Bi­ble has home truths about help­ing those in need

Townsville Bulletin - - NEWS -

THE say­ing “char­ity be­gins at home” was used re­cently in a let­ter from Mar­garet Bell which re­ceived texts from peo­ple who agreed our gov­ern­ment should cut for­eign aid and con­cen­trate on help­ing peo­ple at “home”.

This in­ter­pre­ta­tion of the old say­ing im­plies it is not pos­si­ble to pro­vide as­sis­tance to those in need both in Aus­tralia and over­seas, and that a choice needs to be made.

An­other in­ter­pre­ta­tion is that char- ity, like other val­ues is one first learned in the home.

A dic­tionary def­i­ni­tion for “char­ity” is: “kindly gen­eros­ity and help­ful­ness, es­pe­cially aid given to those in need”, with the word be­ing de­rived from the Latin “car­i­tas” or Chris­tian love.

It is sad that as a na­tion with so much to share we are pre­pared to close our hearts and bor­ders to brave peo­ple seek­ing asy­lum.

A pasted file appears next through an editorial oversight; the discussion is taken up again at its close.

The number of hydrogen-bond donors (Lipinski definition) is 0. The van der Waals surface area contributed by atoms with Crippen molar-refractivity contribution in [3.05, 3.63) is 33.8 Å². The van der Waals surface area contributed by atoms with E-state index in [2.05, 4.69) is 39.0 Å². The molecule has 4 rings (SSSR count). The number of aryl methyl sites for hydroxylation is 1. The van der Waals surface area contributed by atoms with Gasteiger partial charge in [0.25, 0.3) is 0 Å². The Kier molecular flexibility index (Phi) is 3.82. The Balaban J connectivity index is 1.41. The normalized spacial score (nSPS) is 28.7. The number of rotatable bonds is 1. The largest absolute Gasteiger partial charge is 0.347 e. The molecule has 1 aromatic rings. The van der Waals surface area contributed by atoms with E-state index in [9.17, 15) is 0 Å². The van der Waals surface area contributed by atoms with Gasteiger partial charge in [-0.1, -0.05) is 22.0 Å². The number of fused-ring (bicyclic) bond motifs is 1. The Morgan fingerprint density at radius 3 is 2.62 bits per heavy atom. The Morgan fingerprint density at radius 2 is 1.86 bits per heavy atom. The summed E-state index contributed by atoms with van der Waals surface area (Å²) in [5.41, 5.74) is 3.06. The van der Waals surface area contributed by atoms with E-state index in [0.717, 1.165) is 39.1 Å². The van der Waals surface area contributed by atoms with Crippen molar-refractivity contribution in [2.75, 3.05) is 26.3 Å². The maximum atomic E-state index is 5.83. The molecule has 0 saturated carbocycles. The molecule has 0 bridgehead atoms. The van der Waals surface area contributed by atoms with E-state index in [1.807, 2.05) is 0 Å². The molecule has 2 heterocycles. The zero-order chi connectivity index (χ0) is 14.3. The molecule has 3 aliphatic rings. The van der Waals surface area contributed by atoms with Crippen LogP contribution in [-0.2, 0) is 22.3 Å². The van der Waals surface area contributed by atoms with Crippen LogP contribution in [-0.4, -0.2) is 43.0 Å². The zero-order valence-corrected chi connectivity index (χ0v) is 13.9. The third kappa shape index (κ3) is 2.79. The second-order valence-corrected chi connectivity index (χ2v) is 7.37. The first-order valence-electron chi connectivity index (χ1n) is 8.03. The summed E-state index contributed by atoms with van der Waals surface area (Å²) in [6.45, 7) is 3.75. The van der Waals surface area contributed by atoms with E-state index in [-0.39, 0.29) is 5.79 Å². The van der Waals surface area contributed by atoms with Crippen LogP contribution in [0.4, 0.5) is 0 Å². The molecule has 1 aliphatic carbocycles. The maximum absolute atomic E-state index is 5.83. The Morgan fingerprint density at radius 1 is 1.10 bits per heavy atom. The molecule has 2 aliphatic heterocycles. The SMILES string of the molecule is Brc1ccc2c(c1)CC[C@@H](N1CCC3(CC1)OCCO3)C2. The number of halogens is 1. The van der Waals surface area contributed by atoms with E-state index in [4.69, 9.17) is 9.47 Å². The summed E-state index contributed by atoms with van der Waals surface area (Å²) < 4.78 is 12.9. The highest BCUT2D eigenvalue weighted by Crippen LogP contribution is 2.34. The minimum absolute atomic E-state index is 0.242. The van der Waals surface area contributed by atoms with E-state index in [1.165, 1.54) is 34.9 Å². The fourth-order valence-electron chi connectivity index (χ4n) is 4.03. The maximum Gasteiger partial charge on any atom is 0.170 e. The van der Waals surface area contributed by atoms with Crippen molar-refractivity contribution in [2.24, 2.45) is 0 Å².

Our gov­ern­ment chose to de­tain peo­ple on Manus Is­land and Nauru, and if they suf­fered harm while there it is only right that they be com­pen­sated.

Rather than turn­ing peo­ple back to harm and deny­ing them their le­gal right to seek asy­lum, we must cre­ate a process that al­lows each per­son’s case to be fairly ex­am­ined.

We must in­sist our gov­ern­ment treat peo­ple who seek asy­lum in our coun­try the way we our­selves would want to be treated if we ever found our- selves forced to leave our homes to seek safety in an­other coun­try.

Mar­garet sug­gests our politi­cians go home and love their own fam­ily as a way of chang­ing the world. Per­haps they, to­gether with Mar­garet and those who sup­port her views, could also make time to read the para­ble of the Good Sa­mar­i­tan, the story told by Je­sus in Luke 10, 25- 37. JENNY BROWN, Dou­glas.

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